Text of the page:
- Engage patients in shared decision making by discussing the benefits and risks of prostate cancer screening. Patients who review educational pamphlets before an office visit engage more fully in the decision-making process. (B)
- If performing prostate cancer screening, limit to men with greater than 10 years life expectancy. (B)
- Because the lead time of a diagnosis based on PSA screening is estimated to be 5 to 7 years, PSA screening every other year is unlikely to cause a loss of sensitivity. (B)
- Men with tumors with a Gleason score less than 5 are the best candidates for “watchful waiting,” having a favorable 20-year survival. (B)
Prostate cancer screening in asymptomatic men remains controversial, and it is difficult to present its benefits and risks quickly in a way that is understandable to patients. Yet many expert groups agree that physicians should enter into a mutual decision-making process with patients.1-3
This article reviews the latest information relevant to the controversy, offers “talking points” for family physicians to use when discussing screening with patients, and lists websites that patients may find helpful when making a decision about prostate cancer screening.
For this review, we searched for recent articles that are generalizable to a primary care population and of the highest evidence level available. We preferentially discuss population-based studies, studies from randomized trials of screening, and meta-analyses, rather than results that are hospital- or clinic-based. For a complete systematic review of this topic (from 2002), readers are referred to one conducted for the Agency for Healthcare Research and Quality.4 (See Scope of the problem).
Adenocarcinoma of the prostate is a significant public health burden. Age, family history, and race are the only known risk factors. Most cancers (86%) are diagnosed while still confined to the prostate; however, invasion beyond the capsule is sometimes not apparent until surgery.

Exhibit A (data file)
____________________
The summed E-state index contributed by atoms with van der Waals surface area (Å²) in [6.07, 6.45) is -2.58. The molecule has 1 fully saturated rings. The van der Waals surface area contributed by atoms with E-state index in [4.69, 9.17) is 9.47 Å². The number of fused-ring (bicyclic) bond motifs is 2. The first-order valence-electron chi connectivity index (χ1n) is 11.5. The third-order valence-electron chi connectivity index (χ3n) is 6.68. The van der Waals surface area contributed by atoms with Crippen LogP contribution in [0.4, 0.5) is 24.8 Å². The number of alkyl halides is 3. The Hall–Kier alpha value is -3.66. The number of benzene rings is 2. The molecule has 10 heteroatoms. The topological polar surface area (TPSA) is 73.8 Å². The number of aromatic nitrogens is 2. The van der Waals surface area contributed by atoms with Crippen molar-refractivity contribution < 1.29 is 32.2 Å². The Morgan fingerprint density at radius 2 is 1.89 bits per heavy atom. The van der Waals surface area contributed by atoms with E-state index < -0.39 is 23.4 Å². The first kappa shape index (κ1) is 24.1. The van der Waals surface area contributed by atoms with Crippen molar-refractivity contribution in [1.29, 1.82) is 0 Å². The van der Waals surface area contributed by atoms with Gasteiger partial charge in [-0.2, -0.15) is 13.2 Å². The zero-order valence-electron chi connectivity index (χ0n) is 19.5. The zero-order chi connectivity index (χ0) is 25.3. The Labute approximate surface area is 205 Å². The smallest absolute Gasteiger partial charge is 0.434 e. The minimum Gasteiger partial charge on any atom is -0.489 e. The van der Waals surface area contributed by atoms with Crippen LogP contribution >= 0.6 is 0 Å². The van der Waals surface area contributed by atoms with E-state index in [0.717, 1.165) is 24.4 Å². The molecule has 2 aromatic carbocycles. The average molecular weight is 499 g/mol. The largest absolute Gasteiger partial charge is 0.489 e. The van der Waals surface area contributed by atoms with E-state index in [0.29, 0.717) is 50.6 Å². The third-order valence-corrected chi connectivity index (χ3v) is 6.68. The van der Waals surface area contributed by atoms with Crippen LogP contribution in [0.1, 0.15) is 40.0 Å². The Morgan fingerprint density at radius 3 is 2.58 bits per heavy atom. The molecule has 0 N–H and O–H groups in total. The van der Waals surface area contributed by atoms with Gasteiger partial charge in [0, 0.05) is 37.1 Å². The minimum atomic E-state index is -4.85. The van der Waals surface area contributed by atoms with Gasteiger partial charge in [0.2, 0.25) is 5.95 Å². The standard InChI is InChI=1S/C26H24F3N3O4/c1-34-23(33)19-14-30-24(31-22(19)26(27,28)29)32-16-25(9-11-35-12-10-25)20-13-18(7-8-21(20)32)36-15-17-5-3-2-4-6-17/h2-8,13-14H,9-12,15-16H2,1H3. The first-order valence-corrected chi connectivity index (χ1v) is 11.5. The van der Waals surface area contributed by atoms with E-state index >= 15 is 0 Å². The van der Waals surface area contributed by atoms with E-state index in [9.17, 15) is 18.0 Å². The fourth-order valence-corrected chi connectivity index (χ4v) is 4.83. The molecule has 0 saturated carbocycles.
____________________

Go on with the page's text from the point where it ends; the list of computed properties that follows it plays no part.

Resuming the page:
Incidence. In 2005, there will be approximately 232,090 new cases of prostate cancer.5 American men have a 17% chance of being diagnosed with prostate cancer; African Americans have a 65% greater risk of developing prostate cancer than Caucasians.6 In fact, African Americans have the highest prostate cancer annual age-adjusted incidence rates in the world: 272/100,000 compared with 164/100,000 for Caucasian Americans.6 The rate for US Asian/Pacific Islander and Hispanic men is less than that for Caucasian Americans.
Mortality. There will be approximately 30,350 prostate cancer deaths in 2004.5 There is 3% chance of dying from prostate cancer; however, the risk of death is about 55% higher for African American men than Caucasian American men.6
Risk factors other than race. Risk of prostate cancer diagnosis increases with age: 1 in 48 men aged 40 to 59 years will be diagnosed with prostate cancer, while 1 in 8 men aged 60 to 79 years are at risk.7 A man who has a first-degree relative with prostate cancer is 2.4 times as likely to be diagnosed with prostate cancer as a man with no affected relatives.8
Key components of the controversy
How effective is screening?
A good screening test does 2 things. First, it detects a disease earlier than it would be detected with no screening at all, and it does so with sufficient accuracy to avoid a large number of false-positive and false-negative results.
Second, it leads to treatment of early disease that will likely produce a more favorable health outcome than waiting to treat patients who have signs and symptoms of disease.9 Unfortunately it is still unclear whether screening tests for prostate cancer meet these 2 criteria.
Skewed numbers. Yes, estimates of false-positive and false-negative results are available from numerous studies of different populations. However, in most studies, only men with abnormal test results receive a biopsy. Men with normal screening test results are not biopsied. Therefore the number of false negatives (and true negatives) is unknown. Furthermore, these estimates are often based on patients from urology clinics, a group more likely to have disease, thereby increasing the positive predictive value of a given screening test.
Whether current screening methods—in particular, prostate-specific antigen (PSA)—identify prostate cancers destined to become clinically relevant is also unknown. If screening does identify such cancers, a decrease in prostate cancer mortality among men who were screened is expected. If it does not, overdiagnosis and treatment of clinically insignificant cancers will negatively impact the quality of men’s lives without extending their life spans.
Clinical variability of the disease
The natural history of prostate cancer is uncertain. If cancer is left unidentified or untreated, more men will die with prostate cancer than of prostate cancer.